[The articular fracture of the lower limb]

O Weber, M C Müller, H Goost, C Burger, K Kabir, D Wirtz
Zeitschrift Für Orthopädie und Unfallchirurgie 2009, 147 (3): 298-305

AIMS: The combination of a distal tibia fracture with an additional upper ankle joint injury is a challenge. Apart from various implants the intraoperative problem is the handling of these two injuries with appropriate reduction and retention. The existing and further developing soft tissue damage has to be taken into consideration. The aim of this study is to evaluate the surgical management of this type of fracture.

PATIENTS AND METHODS: Between 2000 and 2007 we treated 22 patients with tibia fractures and coexisting upper ankle fractures. All patients could be traced for follow-up examinations. We deduced the impact energy of the trauma and the soft tissue damage. The tibial and ankle fracture sites were categorised. The time elapsed until full weight bearing was measured. The ankle joint function was inspected.

RESULTS: A high energy trauma existed in 10 and a low energy trauma in 12 patients. In the high energy group we found in 5 cases A3, in 2 cases B1 and 1 B2 and 1 B3 and 1 C2 fracture of the tibia. In 5 cases a bimalleolar ankle injury existed, once a medial ankle fracture und in 3 cases an isolated distal fibula fracture. One patient had an open ankle joint luxation. In some cases an additional fibula shaft fracture was seen. "Fracture communication" between the tibia fracture and the ankle injury was not seen at all. An intramedullary nail stabilisation was used in 9 cases, while in 1 patient due to the soft tissue damage an external fixator was applied. In the low-energy group there were 4 B1, 4 B2 and 4 C1 fractures of the tibia. We found 6 injuries of the posterior plafond and 6 cases with a central fracture line of the pilon. A fracture communication between ankle and tibial shaft was detected in all cases. In 7 patients we used a minimally invasive locking plate and in 5 cases a nailing technique for stabilisation of the tibia fracture. Overall, we saw 1 distraction fault, 1 valgus misfitting of the fracture, 1 pin infection and 2 soft tissue necrosis as postoperative complications. The time interval until osseous union was 3.5 months. Monoarticular fractures of the upper ankle joint had better results according to the Weber score.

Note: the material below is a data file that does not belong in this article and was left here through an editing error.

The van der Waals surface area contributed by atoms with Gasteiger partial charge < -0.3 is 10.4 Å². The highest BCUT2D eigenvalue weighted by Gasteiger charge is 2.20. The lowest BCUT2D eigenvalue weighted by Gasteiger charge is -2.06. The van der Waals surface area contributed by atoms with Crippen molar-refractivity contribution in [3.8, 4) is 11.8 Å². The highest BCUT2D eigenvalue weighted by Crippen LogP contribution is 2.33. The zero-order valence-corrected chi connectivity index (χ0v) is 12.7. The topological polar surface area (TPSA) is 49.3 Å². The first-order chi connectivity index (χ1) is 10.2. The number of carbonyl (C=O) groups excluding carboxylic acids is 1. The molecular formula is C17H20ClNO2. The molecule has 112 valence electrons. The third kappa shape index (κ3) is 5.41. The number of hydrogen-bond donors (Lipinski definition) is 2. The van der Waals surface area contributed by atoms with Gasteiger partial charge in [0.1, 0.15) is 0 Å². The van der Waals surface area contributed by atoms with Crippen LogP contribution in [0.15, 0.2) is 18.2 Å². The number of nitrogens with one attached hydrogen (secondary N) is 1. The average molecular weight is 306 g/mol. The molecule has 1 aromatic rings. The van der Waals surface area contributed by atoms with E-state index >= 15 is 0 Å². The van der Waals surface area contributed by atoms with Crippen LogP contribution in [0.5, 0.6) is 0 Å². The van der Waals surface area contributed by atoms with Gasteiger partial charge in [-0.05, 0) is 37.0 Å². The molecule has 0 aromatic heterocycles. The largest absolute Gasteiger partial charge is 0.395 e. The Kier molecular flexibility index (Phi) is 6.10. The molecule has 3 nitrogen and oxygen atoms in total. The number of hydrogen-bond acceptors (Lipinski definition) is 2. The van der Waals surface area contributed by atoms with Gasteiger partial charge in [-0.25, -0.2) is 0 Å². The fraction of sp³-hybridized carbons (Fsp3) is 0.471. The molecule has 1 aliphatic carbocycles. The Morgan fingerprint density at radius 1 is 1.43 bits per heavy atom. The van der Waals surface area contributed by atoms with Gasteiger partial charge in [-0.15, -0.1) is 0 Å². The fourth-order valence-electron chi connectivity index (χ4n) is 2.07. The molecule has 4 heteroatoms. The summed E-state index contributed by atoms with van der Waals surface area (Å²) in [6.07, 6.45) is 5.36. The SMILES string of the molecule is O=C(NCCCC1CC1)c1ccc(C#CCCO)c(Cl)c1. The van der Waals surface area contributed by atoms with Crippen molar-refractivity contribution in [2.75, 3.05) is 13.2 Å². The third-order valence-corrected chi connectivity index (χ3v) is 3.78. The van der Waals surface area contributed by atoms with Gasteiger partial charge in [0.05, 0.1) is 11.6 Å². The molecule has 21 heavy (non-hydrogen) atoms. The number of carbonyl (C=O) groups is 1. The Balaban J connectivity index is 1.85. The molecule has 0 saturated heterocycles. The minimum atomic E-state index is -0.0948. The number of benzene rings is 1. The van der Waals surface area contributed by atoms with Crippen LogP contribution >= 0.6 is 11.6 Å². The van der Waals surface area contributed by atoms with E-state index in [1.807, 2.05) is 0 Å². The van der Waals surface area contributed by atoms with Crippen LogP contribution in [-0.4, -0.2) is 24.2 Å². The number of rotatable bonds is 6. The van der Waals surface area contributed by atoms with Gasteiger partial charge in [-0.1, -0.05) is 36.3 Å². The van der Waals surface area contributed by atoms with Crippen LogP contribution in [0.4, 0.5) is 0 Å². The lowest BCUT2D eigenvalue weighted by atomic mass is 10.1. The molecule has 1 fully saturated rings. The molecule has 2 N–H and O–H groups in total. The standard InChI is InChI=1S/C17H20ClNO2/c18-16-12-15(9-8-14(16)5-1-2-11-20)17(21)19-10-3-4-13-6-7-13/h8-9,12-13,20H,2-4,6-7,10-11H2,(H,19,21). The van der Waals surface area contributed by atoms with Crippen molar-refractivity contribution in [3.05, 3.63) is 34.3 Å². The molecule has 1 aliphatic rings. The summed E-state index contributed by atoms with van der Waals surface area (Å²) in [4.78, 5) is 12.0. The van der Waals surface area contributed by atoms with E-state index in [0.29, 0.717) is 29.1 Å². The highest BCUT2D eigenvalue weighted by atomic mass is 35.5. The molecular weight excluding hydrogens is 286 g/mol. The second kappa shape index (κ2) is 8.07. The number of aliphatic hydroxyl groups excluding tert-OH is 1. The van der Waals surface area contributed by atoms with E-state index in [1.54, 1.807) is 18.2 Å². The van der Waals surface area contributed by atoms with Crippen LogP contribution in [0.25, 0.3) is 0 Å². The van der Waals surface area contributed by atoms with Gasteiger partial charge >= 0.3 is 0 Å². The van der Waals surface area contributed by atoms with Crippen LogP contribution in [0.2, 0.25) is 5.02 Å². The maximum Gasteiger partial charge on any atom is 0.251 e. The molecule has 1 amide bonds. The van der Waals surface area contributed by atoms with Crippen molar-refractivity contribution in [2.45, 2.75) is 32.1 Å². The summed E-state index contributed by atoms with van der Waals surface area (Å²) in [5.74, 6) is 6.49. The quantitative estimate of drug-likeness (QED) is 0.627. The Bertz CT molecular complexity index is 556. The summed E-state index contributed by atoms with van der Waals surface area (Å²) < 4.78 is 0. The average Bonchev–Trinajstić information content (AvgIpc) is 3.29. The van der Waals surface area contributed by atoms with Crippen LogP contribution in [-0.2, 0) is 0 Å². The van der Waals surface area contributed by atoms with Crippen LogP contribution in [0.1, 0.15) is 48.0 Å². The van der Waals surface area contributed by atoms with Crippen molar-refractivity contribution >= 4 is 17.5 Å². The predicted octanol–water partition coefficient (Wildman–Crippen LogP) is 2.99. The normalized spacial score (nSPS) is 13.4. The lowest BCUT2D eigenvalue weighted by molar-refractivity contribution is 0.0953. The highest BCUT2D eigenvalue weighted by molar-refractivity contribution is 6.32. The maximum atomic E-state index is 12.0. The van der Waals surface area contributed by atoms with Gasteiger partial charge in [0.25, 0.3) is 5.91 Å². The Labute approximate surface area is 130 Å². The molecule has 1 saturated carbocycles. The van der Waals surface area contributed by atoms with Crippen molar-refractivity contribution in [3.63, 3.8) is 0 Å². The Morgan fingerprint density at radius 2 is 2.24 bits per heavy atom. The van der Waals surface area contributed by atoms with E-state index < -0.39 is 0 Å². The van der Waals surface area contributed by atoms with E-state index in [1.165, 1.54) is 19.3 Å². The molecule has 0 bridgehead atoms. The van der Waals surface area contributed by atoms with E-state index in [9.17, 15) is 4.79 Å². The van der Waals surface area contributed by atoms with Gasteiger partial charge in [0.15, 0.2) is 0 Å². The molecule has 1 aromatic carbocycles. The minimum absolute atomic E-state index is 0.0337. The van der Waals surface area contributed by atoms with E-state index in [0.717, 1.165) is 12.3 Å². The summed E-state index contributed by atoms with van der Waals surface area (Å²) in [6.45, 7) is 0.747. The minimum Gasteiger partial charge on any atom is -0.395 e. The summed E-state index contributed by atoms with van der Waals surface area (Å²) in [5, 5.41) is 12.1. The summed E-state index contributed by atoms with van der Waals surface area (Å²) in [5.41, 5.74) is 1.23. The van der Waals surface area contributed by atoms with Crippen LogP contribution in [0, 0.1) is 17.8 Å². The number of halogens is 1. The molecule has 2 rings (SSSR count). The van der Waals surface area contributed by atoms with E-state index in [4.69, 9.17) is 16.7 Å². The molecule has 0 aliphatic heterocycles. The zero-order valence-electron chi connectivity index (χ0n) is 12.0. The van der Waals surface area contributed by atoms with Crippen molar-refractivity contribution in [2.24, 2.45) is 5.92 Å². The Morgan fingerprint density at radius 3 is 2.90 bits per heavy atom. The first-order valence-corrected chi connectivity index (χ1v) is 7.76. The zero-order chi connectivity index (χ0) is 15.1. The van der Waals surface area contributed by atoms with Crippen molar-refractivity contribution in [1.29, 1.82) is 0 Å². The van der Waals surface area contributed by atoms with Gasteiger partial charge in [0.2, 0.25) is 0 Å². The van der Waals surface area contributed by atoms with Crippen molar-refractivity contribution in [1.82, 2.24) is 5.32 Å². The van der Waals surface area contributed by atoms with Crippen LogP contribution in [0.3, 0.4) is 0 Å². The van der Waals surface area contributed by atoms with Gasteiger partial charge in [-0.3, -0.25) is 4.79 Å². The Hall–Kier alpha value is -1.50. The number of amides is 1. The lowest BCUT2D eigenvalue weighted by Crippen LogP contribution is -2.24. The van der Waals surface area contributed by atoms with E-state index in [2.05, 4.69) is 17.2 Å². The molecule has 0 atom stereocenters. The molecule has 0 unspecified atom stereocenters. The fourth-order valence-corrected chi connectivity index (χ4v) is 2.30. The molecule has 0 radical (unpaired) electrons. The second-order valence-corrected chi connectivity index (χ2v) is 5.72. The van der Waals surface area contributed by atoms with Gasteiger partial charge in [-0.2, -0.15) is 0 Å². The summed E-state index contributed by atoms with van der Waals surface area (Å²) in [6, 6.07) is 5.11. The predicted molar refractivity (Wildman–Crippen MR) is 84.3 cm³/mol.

CONCLUSION: One can divide the distal articular tibial shaft fracture into two groups. In the high energy entity the ankle joint injury happens first, and afterwards the tibial shaft fracture occurs. Therefore, both fracture sites are usually not communicating, which means they are in fact two types of fracture. On the other hand, in the low energy group, both fractures are communicating. Here, the tibial shaft fracture is equal to the inner ankle fracture in a classic bimalleolar fracture. Therefore we have only one fracture site.

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